I want a 6x6, but do I need one? And if so, which?

Discussion in 'Medium Format Cameras and Accessories' started by RyanC, Mar 2, 2014.

  1. RyanC

    RyanC Member

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    So, I have been getting deeper and deeper into the world of film in the last 6 months. Starting with just casually shooting my film M as a companion to my M9 to now leaving the M9 at home most of the time and shooting film almost exclusively, developing it myself, and I've even set up a darkroom... Literally all in less than 6 months. Apparently, I'm sick.

    Anyway, for some reason I can't explain or rationalize I now want to play around with an MF camera - more specifically something in the square 6x6 format.

    I've got a budget of around $500. What would you guys suggest? Is there anything out there that I won't grow out of quickly and that can give me something (maybe not necessarily better) over my every day setup of an M7 with a 35mm ASPH Lux? I shoot Kodak Tri-x and Tmax 400 almost exclusively. I've never even so much as held a MF camera.

    Ideas? Thoughts?
     
  2. fretlessdavis

    fretlessdavis Member

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    Hasselblad 500 or Bronica SQ. Both are modular, and you'll never outgrow them. $500 starting budget is reasonable for either, and you can expand both later.
     
  3. Mustafa Umut Sarac

    Mustafa Umut Sarac Subscriber

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    What will you do with 6x6 negatives ? Scan or print ? Do you have a suitable enlarger ? What is your enlarger lens ? What is your paper and paper developer ? How do you like to develop your films ? Do you know the difference of lenses characteristics of different brands , schools ?
    M7 and M9 in 6 months ? I bet you can hire a national geographic team to shoot for you at amazon or deep africa ! I bet you will dislike your hasselblad in next month and turn to iphone.
     
  4. Sirius Glass

    Sirius Glass Subscriber

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    Hasselblad is the only complete system. Further there are new and used parts easily available. Service is available and easily accessed. None other compare. End of story.
     
  5. dosilverhalide

    dosilverhalide Member

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    Spend less that $200 on any of numerous tlr's and see what you think of the larger negative. A tlr isn't as versatile as a Hasselblad or a Bronica but each type has its own traits. Make sure you have an enlarger lens that brings out the best in the 6x6 negative.
     
  6. Xmas

    Xmas Member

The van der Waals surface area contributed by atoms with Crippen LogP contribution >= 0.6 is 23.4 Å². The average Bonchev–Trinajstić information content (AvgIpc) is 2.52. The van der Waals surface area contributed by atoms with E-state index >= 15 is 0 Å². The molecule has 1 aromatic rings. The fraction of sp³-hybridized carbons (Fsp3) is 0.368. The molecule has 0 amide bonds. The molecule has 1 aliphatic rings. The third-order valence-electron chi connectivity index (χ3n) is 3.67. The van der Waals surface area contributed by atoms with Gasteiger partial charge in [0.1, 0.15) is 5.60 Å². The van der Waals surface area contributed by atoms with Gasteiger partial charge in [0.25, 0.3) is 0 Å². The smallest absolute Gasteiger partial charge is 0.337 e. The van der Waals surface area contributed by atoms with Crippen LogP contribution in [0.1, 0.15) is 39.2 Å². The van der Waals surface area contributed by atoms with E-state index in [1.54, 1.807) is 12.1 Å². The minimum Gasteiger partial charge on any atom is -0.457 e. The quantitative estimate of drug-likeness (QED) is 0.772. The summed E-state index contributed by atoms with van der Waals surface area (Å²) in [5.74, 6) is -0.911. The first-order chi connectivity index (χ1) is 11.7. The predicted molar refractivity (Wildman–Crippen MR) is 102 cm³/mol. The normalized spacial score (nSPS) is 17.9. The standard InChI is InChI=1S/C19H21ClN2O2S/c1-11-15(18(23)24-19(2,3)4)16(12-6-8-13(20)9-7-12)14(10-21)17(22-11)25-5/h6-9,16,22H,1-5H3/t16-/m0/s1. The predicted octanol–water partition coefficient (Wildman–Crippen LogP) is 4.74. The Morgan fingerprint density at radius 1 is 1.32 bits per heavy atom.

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    Mamiya c330 TLR a poor mans down payment on a blad, better quality, even if it is not as twee.
     
  7. frank

    frank Member

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    I suggest trying a rolleicord tlr with an upgraded viewing screen.

    Or a Perkeo ll if a folder is more your style.
     
  8. brian steinberger

    brian steinberger Member

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    I agree with others that mention a TLR. Particularly a Mamiya which will give you a better choice of lenses. But TLRs are not as versatile as an SLR. for $500 you could get a bronica SQ-a with prism a back and two lenses. Look at KEH.com. If you had a larger budget I would recommend a hasselblad. One will last a lifetime. But for $500 you buy a used body and you won't have much left over for anything else, like a prism, back, and a lens. And hasselblad lenses are expensive if you're looking for the newer CF or T* lenses. You may be able to put something together reasonably if you look for an old 500c camera with the older C lenses. Choices, choices!!
     
  9. IloveTLRs

    IloveTLRs Member

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    I highly doubt anyone could find a Hasselblad for $500 (unless it was broken and/or incomplete.) If so, I would have bought one or more a long time ago.

    Perhaps a Rolleiflex Automat? They are quite numerous, not too expensive on the bay (compared to the f2.8 models), and take really good pictures.
     
  10. fretlessdavis

    fretlessdavis Member

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    $200 for a 500EL/M w/ WLF from KEH in EX condition. I was *this close* to snagging it, but can't justify having another MF system, nor can I justify the $$$$ of the lenses...